9. Chronic pain is basically like being in labor every day of your life without it ever stopping.  Some days, it feels like early labor and sometimes it feels like full blown crowning, yet unlike birth it never ends. (Yes, despite what the 4 c-sections seem to indicate, I have experienced the trials of over 72 hours of labor with my first child, pushing, crowning, etc.) When my pain is really severe, it makes me literally become sick to my stomach. My husband thought that seemed a little odd or over dramatic until he experienced kidney stones and got sick from his own pain.

10. If something is scheduled in the morning, it is extremely difficult for me to be able to attend which is why I generally schedule all doctor, massage, or other appointments to be in the early afternoon. That being said, unless there is significant rest and planning, everything is subject to cancellation based on the levels of pain that I happen to be experiencing at that time. It is hurtful when I am judged for missing functions, but pain does not discriminate. Over the past several years, I have missed almost everything due to pain including field trips, church, sports activities, massage, doctors appointments, book clubs, and a myriad of other fun activities. I am always thankful when those close to me, do not pass judgement, but instead appreciate how much effort it takes to actually go out and participate in the things that I am able.

11. I still dream big dreams. Just because chronic pain slows me down, I still have hope for a future without pain or a better future with pain. I still dream of getting a PhD, going back to work, doing great physical feats, etc. Until then, I do as much as I can with the restrictions that I have. I commit to very few things these day, not knowing how pain will effect my ability to carry them out. When I do commit to do something, I appreciate it when those who love me come along side me to help me carry it out.

12. I spend most of my days sitting in bed, my heating pad wrapped around my back and neck trying to rest, recover, or just generally lessen the amount of pain that I am in.  If I am able to concentrate on something other than pain and do not have a massive headache, then I read, listen to a book, watch tv, or best of all snuggle with and talk to my kids. I hate not being active. Chronic pain sufferers are often accused of not doing much because they are lazy, but that is the farthest thing from the truth. Prior to pain, I was always on the move, working, practicing, cleaning, wrestling with my kids, and I dream of being able to do all these things again. My body may be forced to stay still, but my brain is always moving and longing for my body to be active again.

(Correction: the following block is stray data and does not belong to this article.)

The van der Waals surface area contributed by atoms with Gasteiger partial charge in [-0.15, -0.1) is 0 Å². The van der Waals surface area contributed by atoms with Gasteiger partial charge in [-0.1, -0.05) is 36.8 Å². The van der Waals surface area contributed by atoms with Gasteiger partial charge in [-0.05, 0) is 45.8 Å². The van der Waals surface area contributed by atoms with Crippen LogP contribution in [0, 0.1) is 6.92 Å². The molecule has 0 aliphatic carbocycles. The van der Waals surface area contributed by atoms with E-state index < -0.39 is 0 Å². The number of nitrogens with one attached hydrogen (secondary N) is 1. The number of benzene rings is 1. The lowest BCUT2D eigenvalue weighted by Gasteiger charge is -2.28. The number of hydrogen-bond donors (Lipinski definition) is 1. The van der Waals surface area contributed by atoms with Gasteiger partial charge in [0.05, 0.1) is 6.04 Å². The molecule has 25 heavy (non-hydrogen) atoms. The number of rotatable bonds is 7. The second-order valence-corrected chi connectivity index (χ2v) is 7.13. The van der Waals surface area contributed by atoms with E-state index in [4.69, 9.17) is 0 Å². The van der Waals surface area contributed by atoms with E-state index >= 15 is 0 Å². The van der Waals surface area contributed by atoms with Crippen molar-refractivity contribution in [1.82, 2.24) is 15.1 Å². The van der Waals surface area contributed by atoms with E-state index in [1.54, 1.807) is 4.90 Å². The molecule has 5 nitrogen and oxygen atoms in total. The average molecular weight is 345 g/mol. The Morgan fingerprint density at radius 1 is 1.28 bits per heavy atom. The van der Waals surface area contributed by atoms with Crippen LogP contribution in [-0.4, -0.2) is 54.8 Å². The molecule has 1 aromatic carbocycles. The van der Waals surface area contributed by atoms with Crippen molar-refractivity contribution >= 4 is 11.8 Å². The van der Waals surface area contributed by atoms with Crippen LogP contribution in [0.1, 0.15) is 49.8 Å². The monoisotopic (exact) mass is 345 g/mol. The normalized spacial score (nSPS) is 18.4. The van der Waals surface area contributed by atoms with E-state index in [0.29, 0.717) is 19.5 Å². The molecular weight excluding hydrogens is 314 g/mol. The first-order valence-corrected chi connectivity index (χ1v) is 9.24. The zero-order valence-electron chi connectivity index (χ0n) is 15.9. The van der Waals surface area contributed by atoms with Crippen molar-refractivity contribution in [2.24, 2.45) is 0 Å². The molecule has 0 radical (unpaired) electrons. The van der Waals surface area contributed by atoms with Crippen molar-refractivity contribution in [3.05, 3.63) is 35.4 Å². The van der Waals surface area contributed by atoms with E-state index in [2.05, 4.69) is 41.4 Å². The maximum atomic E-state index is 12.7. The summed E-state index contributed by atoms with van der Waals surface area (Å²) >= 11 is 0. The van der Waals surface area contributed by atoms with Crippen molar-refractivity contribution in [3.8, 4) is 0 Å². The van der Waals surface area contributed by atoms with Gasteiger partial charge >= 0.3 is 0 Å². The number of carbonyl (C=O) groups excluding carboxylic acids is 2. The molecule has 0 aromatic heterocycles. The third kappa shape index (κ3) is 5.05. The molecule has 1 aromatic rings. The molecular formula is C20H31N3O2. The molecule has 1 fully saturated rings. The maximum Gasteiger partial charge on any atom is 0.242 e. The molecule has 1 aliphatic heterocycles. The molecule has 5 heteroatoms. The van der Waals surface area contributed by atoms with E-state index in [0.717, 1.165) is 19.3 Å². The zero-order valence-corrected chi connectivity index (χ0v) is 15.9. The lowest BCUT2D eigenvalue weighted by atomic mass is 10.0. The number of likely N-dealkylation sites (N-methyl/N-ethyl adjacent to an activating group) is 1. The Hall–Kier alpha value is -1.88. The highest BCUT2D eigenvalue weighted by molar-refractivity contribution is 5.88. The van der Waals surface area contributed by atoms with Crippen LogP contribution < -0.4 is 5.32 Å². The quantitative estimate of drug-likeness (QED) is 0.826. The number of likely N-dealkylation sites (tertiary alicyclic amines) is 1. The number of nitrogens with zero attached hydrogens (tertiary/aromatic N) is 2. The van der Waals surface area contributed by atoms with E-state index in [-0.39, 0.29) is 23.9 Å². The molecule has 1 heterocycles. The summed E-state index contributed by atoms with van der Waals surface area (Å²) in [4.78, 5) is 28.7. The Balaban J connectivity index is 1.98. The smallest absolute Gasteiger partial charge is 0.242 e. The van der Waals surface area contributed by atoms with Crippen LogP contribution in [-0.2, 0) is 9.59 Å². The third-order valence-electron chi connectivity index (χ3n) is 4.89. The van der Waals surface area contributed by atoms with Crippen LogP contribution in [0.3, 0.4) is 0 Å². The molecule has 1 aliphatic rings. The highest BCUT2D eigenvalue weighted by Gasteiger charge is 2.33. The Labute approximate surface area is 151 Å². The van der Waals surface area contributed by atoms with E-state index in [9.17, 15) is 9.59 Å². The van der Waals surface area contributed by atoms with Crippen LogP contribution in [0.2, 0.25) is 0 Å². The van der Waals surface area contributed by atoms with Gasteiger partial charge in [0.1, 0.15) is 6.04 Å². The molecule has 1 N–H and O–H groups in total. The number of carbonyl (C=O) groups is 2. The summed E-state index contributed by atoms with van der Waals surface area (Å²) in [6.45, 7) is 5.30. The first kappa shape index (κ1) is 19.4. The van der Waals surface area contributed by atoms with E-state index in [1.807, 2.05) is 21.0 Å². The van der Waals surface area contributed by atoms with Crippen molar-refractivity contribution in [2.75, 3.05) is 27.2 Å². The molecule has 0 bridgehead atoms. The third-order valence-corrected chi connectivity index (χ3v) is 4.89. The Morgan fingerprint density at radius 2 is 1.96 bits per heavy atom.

13. I choose to have joy amidst these trials. I choose to laugh, joke, and tease and attempt to distract myself from pain with conversation. I do not like talking about pain, because I like to try my best to live a “normal” life. However, sometimes the pain just gets so unbearable that I have to go hide away in my own little cocoon, because literally, in those moments, I can not face anything except trying to fight the pain.

14. I am sure that there is more to write, but I am exhausted just from working on something small like this. When you are in unending pain, the smallest things such as watching a ball game, having lunch with someone, sitting in a waiting room, etc. can exhaust you for the entire day.

15. I can never have too many naps…zzzzzzz.


  1. Excellent list! This describes my life except I am older now and I don’t try to do as much because I don’t want to pay the price. (SIGH)

  2. Christen, you are so awesome. It is so amazing that you took the time to write and share all these real, hard, and complex experiences. Reading this entry has inspired me and I know it will help inspire and educate other folks who may not realize what they don’t yet know about chronic pain. Thank you SO much!